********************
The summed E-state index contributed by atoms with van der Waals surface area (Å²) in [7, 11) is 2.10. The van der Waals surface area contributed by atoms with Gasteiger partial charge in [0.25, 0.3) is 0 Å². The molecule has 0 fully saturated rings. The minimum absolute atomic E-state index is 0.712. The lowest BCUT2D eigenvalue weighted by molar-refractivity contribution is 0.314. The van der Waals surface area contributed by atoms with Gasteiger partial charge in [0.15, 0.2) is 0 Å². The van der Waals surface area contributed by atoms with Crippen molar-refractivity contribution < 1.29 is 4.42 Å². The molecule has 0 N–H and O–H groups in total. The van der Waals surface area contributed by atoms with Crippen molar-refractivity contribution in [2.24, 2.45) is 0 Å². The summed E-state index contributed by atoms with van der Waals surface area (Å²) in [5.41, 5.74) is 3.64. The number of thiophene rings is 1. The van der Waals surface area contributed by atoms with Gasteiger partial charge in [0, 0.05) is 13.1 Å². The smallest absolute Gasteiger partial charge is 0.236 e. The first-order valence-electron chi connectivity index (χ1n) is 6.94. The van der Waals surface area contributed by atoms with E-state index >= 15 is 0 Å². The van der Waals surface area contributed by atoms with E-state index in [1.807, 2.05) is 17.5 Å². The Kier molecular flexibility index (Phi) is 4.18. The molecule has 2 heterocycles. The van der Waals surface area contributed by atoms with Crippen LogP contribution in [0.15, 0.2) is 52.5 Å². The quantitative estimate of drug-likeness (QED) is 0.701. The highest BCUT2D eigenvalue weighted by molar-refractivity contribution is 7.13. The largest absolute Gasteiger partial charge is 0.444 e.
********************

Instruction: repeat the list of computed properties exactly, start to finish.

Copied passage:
The summed E-state index contributed by atoms with van der Waals surface area (Å²) in [7, 11) is 2.10. The van der Waals surface area contributed by atoms with Gasteiger partial charge in [0.25, 0.3) is 0 Å². The molecule has 0 fully saturated rings. The minimum absolute atomic E-state index is 0.712. The lowest BCUT2D eigenvalue weighted by molar-refractivity contribution is 0.314. The van der Waals surface area contributed by atoms with Gasteiger partial charge in [0.15, 0.2) is 0 Å². The van der Waals surface area contributed by atoms with Crippen molar-refractivity contribution < 1.29 is 4.42 Å². The molecule has 0 N–H and O–H groups in total. The van der Waals surface area contributed by atoms with Crippen molar-refractivity contribution in [2.24, 2.45) is 0 Å². The summed E-state index contributed by atoms with van der Waals surface area (Å²) in [5.41, 5.74) is 3.64. The number of thiophene rings is 1. The van der Waals surface area contributed by atoms with Gasteiger partial charge in [0, 0.05) is 13.1 Å². The smallest absolute Gasteiger partial charge is 0.236 e. The first-order valence-electron chi connectivity index (χ1n) is 6.94. The van der Waals surface area contributed by atoms with E-state index >= 15 is 0 Å². The van der Waals surface area contributed by atoms with E-state index in [1.807, 2.05) is 17.5 Å². The Kier molecular flexibility index (Phi) is 4.18. The molecule has 2 heterocycles. The van der Waals surface area contributed by atoms with Crippen LogP contribution in [0.15, 0.2) is 52.5 Å². The quantitative estimate of drug-likeness (QED) is 0.701. The highest BCUT2D eigenvalue weighted by molar-refractivity contribution is 7.13. The largest absolute Gasteiger partial charge is 0.444 e.